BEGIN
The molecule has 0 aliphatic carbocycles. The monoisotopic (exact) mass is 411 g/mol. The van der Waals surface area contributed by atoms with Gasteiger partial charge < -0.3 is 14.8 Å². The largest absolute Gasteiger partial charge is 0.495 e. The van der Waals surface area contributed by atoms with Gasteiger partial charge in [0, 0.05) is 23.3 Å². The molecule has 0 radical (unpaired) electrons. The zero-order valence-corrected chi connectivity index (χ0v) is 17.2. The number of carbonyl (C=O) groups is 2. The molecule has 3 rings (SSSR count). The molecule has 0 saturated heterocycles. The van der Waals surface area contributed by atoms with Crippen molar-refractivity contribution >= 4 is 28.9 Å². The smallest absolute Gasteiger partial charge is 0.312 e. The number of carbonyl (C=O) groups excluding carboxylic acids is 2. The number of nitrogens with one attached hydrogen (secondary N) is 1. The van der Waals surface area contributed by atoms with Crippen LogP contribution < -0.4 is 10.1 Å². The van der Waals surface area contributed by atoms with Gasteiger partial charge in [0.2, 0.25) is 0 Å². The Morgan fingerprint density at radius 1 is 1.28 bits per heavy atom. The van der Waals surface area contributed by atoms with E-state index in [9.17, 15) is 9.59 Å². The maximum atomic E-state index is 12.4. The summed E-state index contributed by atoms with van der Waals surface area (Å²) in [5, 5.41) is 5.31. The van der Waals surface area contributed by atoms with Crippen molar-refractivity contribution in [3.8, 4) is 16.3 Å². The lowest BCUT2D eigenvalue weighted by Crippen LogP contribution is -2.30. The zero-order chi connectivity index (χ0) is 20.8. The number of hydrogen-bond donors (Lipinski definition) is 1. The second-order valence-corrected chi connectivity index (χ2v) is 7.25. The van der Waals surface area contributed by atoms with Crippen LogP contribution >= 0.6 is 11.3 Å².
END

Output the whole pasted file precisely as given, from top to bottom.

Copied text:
The molecule has 0 aliphatic carbocycles. The monoisotopic (exact) mass is 411 g/mol. The van der Waals surface area contributed by atoms with Gasteiger partial charge < -0.3 is 14.8 Å². The largest absolute Gasteiger partial charge is 0.495 e. The van der Waals surface area contributed by atoms with Gasteiger partial charge in [0, 0.05) is 23.3 Å². The molecule has 0 radical (unpaired) electrons. The zero-order valence-corrected chi connectivity index (χ0v) is 17.2. The number of carbonyl (C=O) groups is 2. The molecule has 3 rings (SSSR count). The molecule has 0 saturated heterocycles. The van der Waals surface area contributed by atoms with Crippen molar-refractivity contribution >= 4 is 28.9 Å². The smallest absolute Gasteiger partial charge is 0.312 e. The number of carbonyl (C=O) groups excluding carboxylic acids is 2. The number of nitrogens with one attached hydrogen (secondary N) is 1. The van der Waals surface area contributed by atoms with Crippen LogP contribution < -0.4 is 10.1 Å². The van der Waals surface area contributed by atoms with Gasteiger partial charge in [0.2, 0.25) is 0 Å². The Morgan fingerprint density at radius 1 is 1.28 bits per heavy atom. The van der Waals surface area contributed by atoms with E-state index in [9.17, 15) is 9.59 Å². The maximum atomic E-state index is 12.4. The summed E-state index contributed by atoms with van der Waals surface area (Å²) in [5, 5.41) is 5.31. The van der Waals surface area contributed by atoms with Crippen molar-refractivity contribution in [3.8, 4) is 16.3 Å². The lowest BCUT2D eigenvalue weighted by Crippen LogP contribution is -2.30. The zero-order chi connectivity index (χ0) is 20.8. The number of hydrogen-bond donors (Lipinski definition) is 1. The second-order valence-corrected chi connectivity index (χ2v) is 7.25. The van der Waals surface area contributed by atoms with Crippen LogP contribution >= 0.6 is 11.3 Å².